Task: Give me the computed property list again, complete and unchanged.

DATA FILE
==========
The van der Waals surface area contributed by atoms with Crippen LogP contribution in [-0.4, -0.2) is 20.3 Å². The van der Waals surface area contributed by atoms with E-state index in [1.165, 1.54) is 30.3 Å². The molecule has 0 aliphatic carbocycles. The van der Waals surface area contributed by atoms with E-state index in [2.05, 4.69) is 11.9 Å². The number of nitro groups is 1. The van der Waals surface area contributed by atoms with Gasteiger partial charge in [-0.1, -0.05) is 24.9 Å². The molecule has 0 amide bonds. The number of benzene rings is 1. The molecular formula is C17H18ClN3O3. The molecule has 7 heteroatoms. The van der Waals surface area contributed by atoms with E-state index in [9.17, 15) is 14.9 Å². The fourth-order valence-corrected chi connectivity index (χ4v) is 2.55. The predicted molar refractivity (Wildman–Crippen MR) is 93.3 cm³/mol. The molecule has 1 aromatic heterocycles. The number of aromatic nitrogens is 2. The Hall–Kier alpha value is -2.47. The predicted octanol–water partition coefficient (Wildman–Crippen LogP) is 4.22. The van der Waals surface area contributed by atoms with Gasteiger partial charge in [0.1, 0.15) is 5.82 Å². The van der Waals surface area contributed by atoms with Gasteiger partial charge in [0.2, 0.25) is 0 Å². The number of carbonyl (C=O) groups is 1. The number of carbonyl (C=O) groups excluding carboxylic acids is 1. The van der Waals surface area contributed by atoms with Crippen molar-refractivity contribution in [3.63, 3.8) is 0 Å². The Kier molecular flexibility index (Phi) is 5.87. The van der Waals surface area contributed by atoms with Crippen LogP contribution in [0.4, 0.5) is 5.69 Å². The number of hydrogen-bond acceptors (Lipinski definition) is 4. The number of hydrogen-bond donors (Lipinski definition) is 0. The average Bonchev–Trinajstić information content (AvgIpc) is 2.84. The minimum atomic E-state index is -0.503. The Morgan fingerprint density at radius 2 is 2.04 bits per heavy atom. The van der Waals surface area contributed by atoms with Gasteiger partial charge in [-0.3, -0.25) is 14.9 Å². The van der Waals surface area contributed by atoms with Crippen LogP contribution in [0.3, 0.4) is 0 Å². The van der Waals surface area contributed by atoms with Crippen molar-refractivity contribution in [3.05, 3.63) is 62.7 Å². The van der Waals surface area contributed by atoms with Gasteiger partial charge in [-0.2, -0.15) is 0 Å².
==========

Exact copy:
The van der Waals surface area contributed by atoms with Crippen LogP contribution in [-0.4, -0.2) is 20.3 Å². The van der Waals surface area contributed by atoms with E-state index in [1.165, 1.54) is 30.3 Å². The molecule has 0 aliphatic carbocycles. The van der Waals surface area contributed by atoms with E-state index in [2.05, 4.69) is 11.9 Å². The number of nitro groups is 1. The van der Waals surface area contributed by atoms with Gasteiger partial charge in [-0.1, -0.05) is 24.9 Å². The molecule has 0 amide bonds. The number of benzene rings is 1. The molecular formula is C17H18ClN3O3. The molecule has 7 heteroatoms. The van der Waals surface area contributed by atoms with E-state index in [9.17, 15) is 14.9 Å². The fourth-order valence-corrected chi connectivity index (χ4v) is 2.55. The predicted molar refractivity (Wildman–Crippen MR) is 93.3 cm³/mol. The molecule has 1 aromatic heterocycles. The number of aromatic nitrogens is 2. The Hall–Kier alpha value is -2.47. The predicted octanol–water partition coefficient (Wildman–Crippen LogP) is 4.22. The van der Waals surface area contributed by atoms with Gasteiger partial charge in [0.1, 0.15) is 5.82 Å². The van der Waals surface area contributed by atoms with Gasteiger partial charge in [0.2, 0.25) is 0 Å². The number of carbonyl (C=O) groups is 1. The number of carbonyl (C=O) groups excluding carboxylic acids is 1. The van der Waals surface area contributed by atoms with Crippen molar-refractivity contribution in [3.63, 3.8) is 0 Å². The Kier molecular flexibility index (Phi) is 5.87. The van der Waals surface area contributed by atoms with Crippen LogP contribution in [0.4, 0.5) is 5.69 Å². The number of hydrogen-bond acceptors (Lipinski definition) is 4. The number of hydrogen-bond donors (Lipinski definition) is 0. The average Bonchev–Trinajstić information content (AvgIpc) is 2.84. The minimum atomic E-state index is -0.503. The Morgan fingerprint density at radius 2 is 2.04 bits per heavy atom. The van der Waals surface area contributed by atoms with Gasteiger partial charge in [-0.3, -0.25) is 14.9 Å². The van der Waals surface area contributed by atoms with Crippen LogP contribution in [0.3, 0.4) is 0 Å². The van der Waals surface area contributed by atoms with Crippen molar-refractivity contribution in [3.05, 3.63) is 62.7 Å². The van der Waals surface area contributed by atoms with Gasteiger partial charge in [-0.2, -0.15) is 0 Å².